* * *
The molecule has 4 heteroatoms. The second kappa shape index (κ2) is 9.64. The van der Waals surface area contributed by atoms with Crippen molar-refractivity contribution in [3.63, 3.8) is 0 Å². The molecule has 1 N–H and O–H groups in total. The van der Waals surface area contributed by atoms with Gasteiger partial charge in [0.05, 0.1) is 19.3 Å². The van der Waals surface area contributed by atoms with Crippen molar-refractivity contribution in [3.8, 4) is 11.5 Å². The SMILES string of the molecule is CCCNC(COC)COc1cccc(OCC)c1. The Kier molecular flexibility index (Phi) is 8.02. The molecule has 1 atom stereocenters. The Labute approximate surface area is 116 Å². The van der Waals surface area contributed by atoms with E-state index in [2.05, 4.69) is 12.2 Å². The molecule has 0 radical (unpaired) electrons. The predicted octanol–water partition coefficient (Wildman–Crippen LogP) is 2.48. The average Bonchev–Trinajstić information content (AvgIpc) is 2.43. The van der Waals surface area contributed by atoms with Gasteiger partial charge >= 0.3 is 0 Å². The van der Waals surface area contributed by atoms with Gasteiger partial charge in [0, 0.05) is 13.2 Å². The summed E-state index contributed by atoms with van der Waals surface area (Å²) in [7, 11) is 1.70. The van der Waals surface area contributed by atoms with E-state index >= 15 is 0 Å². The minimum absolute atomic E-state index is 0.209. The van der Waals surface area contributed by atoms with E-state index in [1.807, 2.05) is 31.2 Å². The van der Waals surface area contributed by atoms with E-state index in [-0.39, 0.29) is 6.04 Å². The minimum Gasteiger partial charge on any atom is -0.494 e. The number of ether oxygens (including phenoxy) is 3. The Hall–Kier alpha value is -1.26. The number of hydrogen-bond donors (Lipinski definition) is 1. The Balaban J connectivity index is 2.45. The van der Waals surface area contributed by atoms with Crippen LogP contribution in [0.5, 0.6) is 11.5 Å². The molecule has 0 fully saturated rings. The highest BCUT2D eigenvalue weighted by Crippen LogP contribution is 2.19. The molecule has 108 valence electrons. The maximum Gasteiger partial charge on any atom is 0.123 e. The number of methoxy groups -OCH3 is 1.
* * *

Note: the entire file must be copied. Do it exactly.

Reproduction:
The molecule has 4 heteroatoms. The second kappa shape index (κ2) is 9.64. The van der Waals surface area contributed by atoms with Crippen molar-refractivity contribution in [3.63, 3.8) is 0 Å². The molecule has 1 N–H and O–H groups in total. The van der Waals surface area contributed by atoms with Gasteiger partial charge in [0.05, 0.1) is 19.3 Å². The van der Waals surface area contributed by atoms with Crippen molar-refractivity contribution in [3.8, 4) is 11.5 Å². The SMILES string of the molecule is CCCNC(COC)COc1cccc(OCC)c1. The Kier molecular flexibility index (Phi) is 8.02. The molecule has 1 atom stereocenters. The Labute approximate surface area is 116 Å². The van der Waals surface area contributed by atoms with E-state index in [2.05, 4.69) is 12.2 Å². The molecule has 0 radical (unpaired) electrons. The predicted octanol–water partition coefficient (Wildman–Crippen LogP) is 2.48. The average Bonchev–Trinajstić information content (AvgIpc) is 2.43. The van der Waals surface area contributed by atoms with Gasteiger partial charge >= 0.3 is 0 Å². The van der Waals surface area contributed by atoms with Gasteiger partial charge in [0, 0.05) is 13.2 Å². The summed E-state index contributed by atoms with van der Waals surface area (Å²) in [7, 11) is 1.70. The van der Waals surface area contributed by atoms with E-state index >= 15 is 0 Å². The minimum absolute atomic E-state index is 0.209. The van der Waals surface area contributed by atoms with E-state index in [1.807, 2.05) is 31.2 Å². The van der Waals surface area contributed by atoms with E-state index in [-0.39, 0.29) is 6.04 Å². The minimum Gasteiger partial charge on any atom is -0.494 e. The number of ether oxygens (including phenoxy) is 3. The Hall–Kier alpha value is -1.26. The number of hydrogen-bond donors (Lipinski definition) is 1. The Balaban J connectivity index is 2.45. The van der Waals surface area contributed by atoms with Crippen LogP contribution in [0.5, 0.6) is 11.5 Å². The molecule has 0 fully saturated rings. The highest BCUT2D eigenvalue weighted by Crippen LogP contribution is 2.19. The molecule has 108 valence electrons. The maximum Gasteiger partial charge on any atom is 0.123 e. The number of methoxy groups -OCH3 is 1.